I'm automating some work tasks, and many of them consist of calling kubectl edit on different objects.

kubectl edit basically opens your $EDITOR which I have configured to be emacsclient.

My question is, how can I, from elisp run a command like kubectl edit that consists on a blocking call (waits for completion) to emacsclient, have all the edits I need done with emacsclient and then continue the execution of the elisp function?

Or maybe, instead of using $EDITOR to emacsclient can I set $EDITOR to something like: "the current running Emacs instance"?

I've found this answer that seem to be similar to my problem. But I wanted to know if there's a way for Emacs to understand that a command is calling $EDITOR and use the current instance, instead of doing it through emacsclient.

  • 1
    I think that Magit does something similar, with git. I think it start the external command in async mode, let it run emacsclient. It triggers Emacs to open a commit window. When the user is done, emacsclient is notified so that the external process can exit. (Reservation: I'm not an expert on Magit, so my understanding might be oversimplified, or even plain wrong.) Mar 13 at 10:49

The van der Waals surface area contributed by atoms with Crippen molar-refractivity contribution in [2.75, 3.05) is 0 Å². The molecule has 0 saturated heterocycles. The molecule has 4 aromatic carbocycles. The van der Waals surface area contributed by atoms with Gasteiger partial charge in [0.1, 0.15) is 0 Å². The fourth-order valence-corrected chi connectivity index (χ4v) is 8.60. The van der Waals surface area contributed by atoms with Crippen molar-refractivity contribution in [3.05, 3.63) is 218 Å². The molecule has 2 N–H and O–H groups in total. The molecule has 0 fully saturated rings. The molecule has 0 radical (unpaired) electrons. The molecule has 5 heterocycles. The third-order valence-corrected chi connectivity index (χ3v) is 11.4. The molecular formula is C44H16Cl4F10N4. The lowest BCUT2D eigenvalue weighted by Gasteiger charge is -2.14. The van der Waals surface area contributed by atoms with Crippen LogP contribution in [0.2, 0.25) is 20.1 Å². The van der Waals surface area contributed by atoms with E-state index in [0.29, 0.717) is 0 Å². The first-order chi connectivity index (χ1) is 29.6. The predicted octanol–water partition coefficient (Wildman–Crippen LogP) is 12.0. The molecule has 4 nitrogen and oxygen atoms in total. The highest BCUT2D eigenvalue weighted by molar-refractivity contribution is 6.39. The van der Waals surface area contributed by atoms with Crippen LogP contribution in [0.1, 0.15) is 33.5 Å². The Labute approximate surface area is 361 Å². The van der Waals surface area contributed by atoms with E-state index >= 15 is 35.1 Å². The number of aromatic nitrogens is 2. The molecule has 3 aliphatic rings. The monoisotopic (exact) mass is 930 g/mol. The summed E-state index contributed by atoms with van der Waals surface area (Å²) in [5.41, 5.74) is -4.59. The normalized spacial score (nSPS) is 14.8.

1 Answer 1


You're looking for the with-editor library (which is what @Lindydancer is alluding to in the comment about Magit).


It provides the commands with-editor-async-shell-command and with-editor-shell-command, which are intended as replacements for async-shell-command and shell-command. They automatically export $EDITOR making sure the executed command uses the current Emacs instance as "the editor".


(defun my-crontab-edit ()
  "Edit crontab."
  (require 'with-editor)
  (with-editor-async-shell-command "crontab -e"))

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